By Jeanie Davis

Legislation and regulatory changes do not always seem in patients’ best interests. Insurance coverage issues have made news headlines. In skilled nursing facilities, physical therapy time has been limited by the Centers for Medicare & Medicaid Services (CMS), which has also triggered concerns.

What can a case manager do? When one sees changes of concern, what is one's recourse? How can one influence state legislators/regulators, and public policy?

Advocacy for patients is integral to the case manager’s role, explains MaryBeth Kurland, CEO of the Commission for Case Manager Certification (CCMC). “Case managers are always looking at areas or protections related to how they practice that impact how they serve clients. They inherently ask, ‘Is this change important? Will it affect the client?’”

As a credentialing body, CCMC works to ensure consumer protection and make sure the client is safe, she adds. The organization considers whether every new regulation or law will benefit the client. They also assess if the change will protect the role of the case manager in ensuring public protection. CCMC partners with Case Management Society of America (CMSA) and National Association of Social Workers (NASW) to support their advocacy efforts.

CCMC also has joined the Professional Certification Coalition, a group that monitors state legislation. That group has advocated for a bill that would allow individuals to use 529 plans (typically used for college education) to pay for certification. The House passed that bill; Kurland is hopeful the Senate will pass it as well.

What Case Managers Can Do

Kurland advises case managers to:

• Stay current and monitor legislation related to healthcare issues, on both the federal and state levels. “Very often, these issues are directly related to what case managers do,” she says.

• Discuss the issue with their professional association’s local chapter. If one person is concerned, his or her colleagues are, too.

• Be active in local chapters of professional organizations like NASW and CMSA that support the case manager community. “A lot of information about what is happening at the state level gets shared at the grassroots level,” says Kurland. “Involvement in these groups will help keep you current on those state issues.”

CCMC’s executive team attends NASW and CMSA state and regional meetings, as well as regional meetings hosted by American Case Management Society (ACMA). “We also are an ANCC provider for accredited education,” says Kurland. “Nursing is our base, but we are diversifying as a community to include more social workers and other professionals doing case management.”

Advocacy efforts can bring results, as with the Nurse Licensure Compact, an agreement between states that allows nurses to have one license with the ability to practice in other states that are part of the agreement. “This offers nurses many more opportunities for employment, including telehealth,” Kurland says.

She also encourages case managers to look for mentoring opportunities, or to seek a mentor. “Having that relationship can help you stay current and better understand what’s going on in the legal or regulatory landscape,” she says.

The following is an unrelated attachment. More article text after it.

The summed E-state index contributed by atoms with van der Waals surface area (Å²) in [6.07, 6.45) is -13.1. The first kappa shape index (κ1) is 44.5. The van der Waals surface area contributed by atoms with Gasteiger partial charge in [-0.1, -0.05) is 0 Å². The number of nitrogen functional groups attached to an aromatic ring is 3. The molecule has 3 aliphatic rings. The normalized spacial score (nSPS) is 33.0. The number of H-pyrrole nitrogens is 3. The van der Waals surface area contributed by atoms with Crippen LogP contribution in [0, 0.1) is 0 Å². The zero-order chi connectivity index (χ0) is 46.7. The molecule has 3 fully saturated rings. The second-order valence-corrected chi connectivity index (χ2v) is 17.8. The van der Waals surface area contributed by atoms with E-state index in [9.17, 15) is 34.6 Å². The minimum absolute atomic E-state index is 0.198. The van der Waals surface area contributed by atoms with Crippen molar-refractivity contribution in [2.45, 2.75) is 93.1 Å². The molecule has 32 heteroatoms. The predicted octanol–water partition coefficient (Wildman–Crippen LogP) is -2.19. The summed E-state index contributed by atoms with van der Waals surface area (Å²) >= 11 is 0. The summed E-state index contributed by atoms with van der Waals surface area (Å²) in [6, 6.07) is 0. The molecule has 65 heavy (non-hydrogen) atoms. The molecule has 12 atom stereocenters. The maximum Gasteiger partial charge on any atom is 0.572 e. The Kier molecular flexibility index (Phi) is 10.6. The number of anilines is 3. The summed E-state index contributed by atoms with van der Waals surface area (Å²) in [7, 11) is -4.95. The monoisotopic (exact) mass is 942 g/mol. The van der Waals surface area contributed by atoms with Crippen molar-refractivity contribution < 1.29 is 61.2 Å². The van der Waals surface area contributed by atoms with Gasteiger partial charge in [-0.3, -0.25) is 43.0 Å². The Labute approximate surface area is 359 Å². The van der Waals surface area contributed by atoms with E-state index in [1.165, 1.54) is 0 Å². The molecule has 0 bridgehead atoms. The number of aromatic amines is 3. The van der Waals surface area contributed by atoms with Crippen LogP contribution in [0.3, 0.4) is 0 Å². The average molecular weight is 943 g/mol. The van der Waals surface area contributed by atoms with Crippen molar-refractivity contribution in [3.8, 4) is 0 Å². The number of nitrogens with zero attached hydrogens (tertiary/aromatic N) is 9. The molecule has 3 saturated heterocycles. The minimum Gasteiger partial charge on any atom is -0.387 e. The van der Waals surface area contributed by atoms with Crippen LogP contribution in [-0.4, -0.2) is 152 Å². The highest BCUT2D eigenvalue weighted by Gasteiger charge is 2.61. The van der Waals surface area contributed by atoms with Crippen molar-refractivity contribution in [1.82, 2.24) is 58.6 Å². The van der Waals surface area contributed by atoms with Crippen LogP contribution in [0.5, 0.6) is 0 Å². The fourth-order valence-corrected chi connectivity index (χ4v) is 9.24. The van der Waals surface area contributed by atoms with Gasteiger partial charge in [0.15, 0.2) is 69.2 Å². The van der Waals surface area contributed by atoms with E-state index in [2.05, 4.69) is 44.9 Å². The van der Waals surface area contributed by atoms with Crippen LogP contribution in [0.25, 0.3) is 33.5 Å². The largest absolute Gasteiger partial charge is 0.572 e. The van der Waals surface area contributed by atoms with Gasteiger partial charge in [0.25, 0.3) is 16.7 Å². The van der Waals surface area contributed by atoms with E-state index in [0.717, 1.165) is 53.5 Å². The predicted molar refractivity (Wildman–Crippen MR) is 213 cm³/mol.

Case managers also should share their stories, adds Kurland. “If you see something going on and you are concerned how it will impact you as a case manager or your clients, send a letter to lawmakers. Tell them what’s going on in the front lines.”

Be vocal, whether through social media, through letters, or contacting congressmen or senators. If a case manager sees a connection with another professional association, contact their home office.

“Provide feedback after a law or regulation gets passed,” Kurland adds. “You can still go back to your elected officials — whether it is helping, what can be improved. Your local groups are a good channel to communicate. The intent of the law may not be how it is actually being practiced.”

“Patient advocacy is an important component of the work of an RN or social work case manager,” says Toni Cesta, PhD, RN, FAAN, partner and consultant with Case Management Concepts, LLC. “It is included in the guiding principles for case management in the CMSA Standards of Practice. In fact, advocacy is one of the six key functions that case managers perform. These include assessment, planning, implementation, coordination, advocacy, and evaluation.”

Advocacy takes many forms for case management professionals, she explains. “As such, one of our responsibilities is to stay current with issues associated with the CMS Conditions of Participation and other regulatory requirements related to case management.”

The CMS Conditions of Participation for Discharge Planning and Utilization Review apply directly to case management work, and are sometimes changed by CMS, Cesta adds.

Check CMS’s blogs and updates regularly. “In this way, you can learn what is changing or being considered for change," she says. "CMS generally provides a ‘comment period’ before anything becomes law. That’s another opportunity to voice your concerns.”

Maintain membership in your associations. “When you don’t agree with an actual or proposed change, you can make your voice heard through one of your national organizations,” says Cesta. Both CMSA and ACMA have working committees that focus on political issues of concern, and even attend meetings in Washington, DC.

“By bringing your issue to them, they can work on your behalf to address these issues directly with legislators and others,” she explains. “This type of lobbying work can be very successful. Changes in legislation related to observation status came directly from this type of work.”

Even lay organizations advocate for patients. AARP was actively involved in the issues associated with observation status. “Add your voice to the mix when you feel that something isn’t in the best interests of our patients, and make a difference,” says Cesta.